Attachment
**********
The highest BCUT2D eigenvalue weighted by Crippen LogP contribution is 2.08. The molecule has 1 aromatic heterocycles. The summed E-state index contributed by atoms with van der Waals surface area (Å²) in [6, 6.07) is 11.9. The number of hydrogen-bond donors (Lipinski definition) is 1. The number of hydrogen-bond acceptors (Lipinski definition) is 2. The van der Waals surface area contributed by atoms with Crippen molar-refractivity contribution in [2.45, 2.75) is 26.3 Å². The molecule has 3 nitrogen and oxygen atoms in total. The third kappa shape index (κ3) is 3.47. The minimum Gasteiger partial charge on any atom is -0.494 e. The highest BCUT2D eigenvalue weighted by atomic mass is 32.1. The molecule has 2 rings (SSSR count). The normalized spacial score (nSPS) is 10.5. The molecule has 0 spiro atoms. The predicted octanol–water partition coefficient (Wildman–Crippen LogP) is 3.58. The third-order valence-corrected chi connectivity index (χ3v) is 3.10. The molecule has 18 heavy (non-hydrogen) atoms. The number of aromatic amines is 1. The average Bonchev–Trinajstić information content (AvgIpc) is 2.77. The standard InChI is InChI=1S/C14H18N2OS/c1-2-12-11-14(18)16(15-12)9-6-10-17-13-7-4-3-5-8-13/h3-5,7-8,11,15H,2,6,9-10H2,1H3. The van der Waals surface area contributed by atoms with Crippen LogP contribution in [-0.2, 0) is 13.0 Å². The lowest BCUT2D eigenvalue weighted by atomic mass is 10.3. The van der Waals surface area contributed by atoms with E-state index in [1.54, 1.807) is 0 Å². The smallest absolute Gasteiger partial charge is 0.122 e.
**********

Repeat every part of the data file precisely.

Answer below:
The highest BCUT2D eigenvalue weighted by Crippen LogP contribution is 2.08. The molecule has 1 aromatic heterocycles. The summed E-state index contributed by atoms with van der Waals surface area (Å²) in [6, 6.07) is 11.9. The number of hydrogen-bond donors (Lipinski definition) is 1. The number of hydrogen-bond acceptors (Lipinski definition) is 2. The van der Waals surface area contributed by atoms with Crippen molar-refractivity contribution in [2.45, 2.75) is 26.3 Å². The molecule has 3 nitrogen and oxygen atoms in total. The third kappa shape index (κ3) is 3.47. The minimum Gasteiger partial charge on any atom is -0.494 e. The highest BCUT2D eigenvalue weighted by atomic mass is 32.1. The molecule has 2 rings (SSSR count). The normalized spacial score (nSPS) is 10.5. The molecule has 0 spiro atoms. The predicted octanol–water partition coefficient (Wildman–Crippen LogP) is 3.58. The third-order valence-corrected chi connectivity index (χ3v) is 3.10. The molecule has 18 heavy (non-hydrogen) atoms. The number of aromatic amines is 1. The average Bonchev–Trinajstić information content (AvgIpc) is 2.77. The standard InChI is InChI=1S/C14H18N2OS/c1-2-12-11-14(18)16(15-12)9-6-10-17-13-7-4-3-5-8-13/h3-5,7-8,11,15H,2,6,9-10H2,1H3. The van der Waals surface area contributed by atoms with Crippen LogP contribution in [-0.2, 0) is 13.0 Å². The lowest BCUT2D eigenvalue weighted by atomic mass is 10.3. The van der Waals surface area contributed by atoms with E-state index in [1.54, 1.807) is 0 Å². The smallest absolute Gasteiger partial charge is 0.122 e.